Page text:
Korean War M41 Walker Bulldog Tank Painted Lime-Yellow by Mistake

If it were still being used in action, this M41 Walker Bulldog tank would totally stand out, and for all the wrong reasons: it’s lime-yellow instead of olive-drab, as one would expect military equipment to be.
Tank ends up bright yellow after painting mishap 9 photos
Photo: Eric DiNovo /
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The tank, a Korean War historic piece displayed near Bowen Field and being maintained by a science-fiction club from the Bluefield State College in Bluefield, West Virginia, turned this strange shade a few days ago. City and military officials would not comment on the change, since they had no idea of it being authorized, but they also stopped short of describing it vandalism.

One thing was certain, though: the tank was the wrong color, but no one seemed to know how it happened. The other day, the mystery was solved when the sponsor of the aforementioned club came clean about the mishap in a letter to local publication The Bluefield Daily Telegraph.

Indeed, the tank should have been olive-green. They took samples of the shade they needed to a local paint shop and ordered 2 gallons of fresh paint, but they were delivered the wrong color.

“We took a sample of the color to a Bluefield merchant and purchased two gallons which was supposed to match our sample,” Jerry Conner explains. “We were worried when we opened the containers and found something nowhere near our sample. ‘Surely it will dry the right color,’ we thought, and proceeded with the prep and painting. Imagine our chagrin when it dried, not green-brown olive, but instead, bright mustard yellow!”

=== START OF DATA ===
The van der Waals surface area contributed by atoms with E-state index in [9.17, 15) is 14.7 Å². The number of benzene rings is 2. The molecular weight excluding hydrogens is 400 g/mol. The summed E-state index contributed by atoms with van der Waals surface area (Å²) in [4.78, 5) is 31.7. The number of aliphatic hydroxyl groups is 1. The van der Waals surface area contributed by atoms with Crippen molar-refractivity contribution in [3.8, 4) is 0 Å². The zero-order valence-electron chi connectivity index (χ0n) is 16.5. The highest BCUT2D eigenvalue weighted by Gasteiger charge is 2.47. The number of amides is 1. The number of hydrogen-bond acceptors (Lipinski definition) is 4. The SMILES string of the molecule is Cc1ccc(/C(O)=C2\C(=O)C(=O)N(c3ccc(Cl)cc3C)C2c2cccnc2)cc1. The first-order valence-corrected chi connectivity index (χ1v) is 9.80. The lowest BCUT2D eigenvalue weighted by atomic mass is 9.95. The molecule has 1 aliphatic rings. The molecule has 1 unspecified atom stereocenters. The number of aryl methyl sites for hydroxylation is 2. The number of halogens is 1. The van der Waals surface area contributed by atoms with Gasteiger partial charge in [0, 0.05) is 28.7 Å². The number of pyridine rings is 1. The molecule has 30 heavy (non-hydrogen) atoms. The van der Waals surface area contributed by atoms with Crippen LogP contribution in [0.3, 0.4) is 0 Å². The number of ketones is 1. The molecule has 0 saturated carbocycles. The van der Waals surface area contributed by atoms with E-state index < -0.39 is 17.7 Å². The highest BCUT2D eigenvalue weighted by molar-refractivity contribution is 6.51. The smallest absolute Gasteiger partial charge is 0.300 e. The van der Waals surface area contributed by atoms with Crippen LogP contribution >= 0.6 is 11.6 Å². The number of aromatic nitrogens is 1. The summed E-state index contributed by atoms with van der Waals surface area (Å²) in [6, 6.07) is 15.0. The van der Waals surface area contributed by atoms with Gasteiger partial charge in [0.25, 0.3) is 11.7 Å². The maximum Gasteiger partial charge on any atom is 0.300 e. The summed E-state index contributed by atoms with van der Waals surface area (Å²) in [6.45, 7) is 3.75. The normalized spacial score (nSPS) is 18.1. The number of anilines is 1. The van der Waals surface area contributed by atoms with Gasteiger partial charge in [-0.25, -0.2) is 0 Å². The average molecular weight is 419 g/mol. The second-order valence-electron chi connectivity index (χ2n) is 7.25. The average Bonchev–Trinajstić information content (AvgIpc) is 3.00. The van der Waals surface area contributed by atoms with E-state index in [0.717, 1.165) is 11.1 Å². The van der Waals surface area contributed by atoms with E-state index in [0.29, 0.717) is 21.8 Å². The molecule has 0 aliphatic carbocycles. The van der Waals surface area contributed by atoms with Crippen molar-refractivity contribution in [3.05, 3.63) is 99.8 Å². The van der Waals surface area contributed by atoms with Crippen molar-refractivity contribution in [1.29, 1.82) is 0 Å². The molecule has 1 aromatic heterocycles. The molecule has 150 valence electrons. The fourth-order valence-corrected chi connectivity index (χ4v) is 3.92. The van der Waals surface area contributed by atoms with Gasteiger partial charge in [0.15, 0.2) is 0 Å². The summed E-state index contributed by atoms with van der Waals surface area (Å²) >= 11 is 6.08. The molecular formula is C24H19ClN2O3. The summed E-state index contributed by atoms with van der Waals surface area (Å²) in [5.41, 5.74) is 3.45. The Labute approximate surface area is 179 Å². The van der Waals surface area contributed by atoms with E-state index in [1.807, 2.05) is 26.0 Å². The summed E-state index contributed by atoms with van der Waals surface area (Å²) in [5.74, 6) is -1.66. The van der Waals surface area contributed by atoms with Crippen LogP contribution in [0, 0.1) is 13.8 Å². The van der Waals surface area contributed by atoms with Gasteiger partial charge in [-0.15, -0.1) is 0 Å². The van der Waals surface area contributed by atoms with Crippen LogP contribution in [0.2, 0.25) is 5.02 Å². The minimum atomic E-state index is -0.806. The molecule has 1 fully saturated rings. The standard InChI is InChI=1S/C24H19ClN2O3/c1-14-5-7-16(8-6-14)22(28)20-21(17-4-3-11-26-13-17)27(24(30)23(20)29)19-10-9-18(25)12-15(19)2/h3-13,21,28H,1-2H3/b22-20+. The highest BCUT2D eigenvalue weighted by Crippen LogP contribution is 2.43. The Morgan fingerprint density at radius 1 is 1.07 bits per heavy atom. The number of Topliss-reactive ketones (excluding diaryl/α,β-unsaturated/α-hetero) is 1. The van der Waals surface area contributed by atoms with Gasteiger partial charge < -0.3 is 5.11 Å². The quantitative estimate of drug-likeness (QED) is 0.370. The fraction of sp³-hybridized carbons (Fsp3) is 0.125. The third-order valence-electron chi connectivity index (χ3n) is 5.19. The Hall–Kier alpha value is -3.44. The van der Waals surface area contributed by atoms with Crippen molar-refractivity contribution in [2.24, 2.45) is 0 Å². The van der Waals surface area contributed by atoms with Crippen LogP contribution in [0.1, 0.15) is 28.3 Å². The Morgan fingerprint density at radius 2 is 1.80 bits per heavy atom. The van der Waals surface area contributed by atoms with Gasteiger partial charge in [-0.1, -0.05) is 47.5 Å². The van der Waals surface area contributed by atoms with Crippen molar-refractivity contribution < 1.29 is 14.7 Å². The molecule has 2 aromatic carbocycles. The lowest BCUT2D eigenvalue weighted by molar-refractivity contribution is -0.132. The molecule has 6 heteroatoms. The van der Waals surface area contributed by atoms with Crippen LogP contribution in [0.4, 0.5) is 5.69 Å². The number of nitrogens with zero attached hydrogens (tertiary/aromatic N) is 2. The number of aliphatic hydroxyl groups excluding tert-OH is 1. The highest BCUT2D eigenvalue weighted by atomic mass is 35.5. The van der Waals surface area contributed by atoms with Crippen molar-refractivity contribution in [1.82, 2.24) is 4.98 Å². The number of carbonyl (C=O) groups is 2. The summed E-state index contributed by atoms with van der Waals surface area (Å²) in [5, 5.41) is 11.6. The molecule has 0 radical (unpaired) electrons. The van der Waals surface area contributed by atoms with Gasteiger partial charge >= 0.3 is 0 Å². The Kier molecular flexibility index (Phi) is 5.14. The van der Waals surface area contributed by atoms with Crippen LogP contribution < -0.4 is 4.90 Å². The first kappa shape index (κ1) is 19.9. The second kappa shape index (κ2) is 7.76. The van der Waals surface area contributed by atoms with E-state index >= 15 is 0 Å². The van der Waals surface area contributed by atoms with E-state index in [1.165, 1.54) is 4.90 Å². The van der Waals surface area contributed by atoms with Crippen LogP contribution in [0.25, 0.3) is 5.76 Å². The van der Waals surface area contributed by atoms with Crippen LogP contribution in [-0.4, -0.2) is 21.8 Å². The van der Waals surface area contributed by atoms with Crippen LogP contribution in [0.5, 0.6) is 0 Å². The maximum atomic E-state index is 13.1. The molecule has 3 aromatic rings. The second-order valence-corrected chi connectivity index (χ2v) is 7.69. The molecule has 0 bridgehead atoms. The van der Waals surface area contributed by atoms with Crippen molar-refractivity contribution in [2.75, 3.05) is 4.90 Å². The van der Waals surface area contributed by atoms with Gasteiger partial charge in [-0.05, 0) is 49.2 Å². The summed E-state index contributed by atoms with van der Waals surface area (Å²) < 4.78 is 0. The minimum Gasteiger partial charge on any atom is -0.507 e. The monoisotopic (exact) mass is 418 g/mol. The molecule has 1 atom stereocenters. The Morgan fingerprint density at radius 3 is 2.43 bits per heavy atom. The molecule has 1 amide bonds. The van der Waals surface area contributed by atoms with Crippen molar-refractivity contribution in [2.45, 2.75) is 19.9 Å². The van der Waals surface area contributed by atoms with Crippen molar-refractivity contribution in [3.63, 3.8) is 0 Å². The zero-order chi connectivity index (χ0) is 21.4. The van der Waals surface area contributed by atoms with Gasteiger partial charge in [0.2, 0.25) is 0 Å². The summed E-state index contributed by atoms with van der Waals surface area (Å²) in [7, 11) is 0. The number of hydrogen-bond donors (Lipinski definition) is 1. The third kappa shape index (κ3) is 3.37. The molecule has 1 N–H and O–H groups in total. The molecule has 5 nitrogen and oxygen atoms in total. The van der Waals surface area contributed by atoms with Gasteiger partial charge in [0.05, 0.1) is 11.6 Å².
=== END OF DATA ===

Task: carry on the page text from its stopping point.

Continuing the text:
“At least the yellow of the tank is a nice match for the red of our faces,” Conner continues, adding that they have spoken with the vendor and will be delivered the right color free of charge. On the receipt, the yellow shade is called “tank green,” so that’s what led to this colorful mistake.

The tank is property of the National Guard, and City Manager Dane Rideout, a retired Army colonel, says they’re working with them to bring the tank to its original color, so as to be as “historically-accurate as possible.”
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About the author: Elena Gorgan
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Elena has been writing for a living since 2006 and, as a journalist, she has put her double major in English and Spanish to good use. She covers automotive and mobility topics like cars and bicycles, and she always knows the shows worth watching on Netflix and friends.
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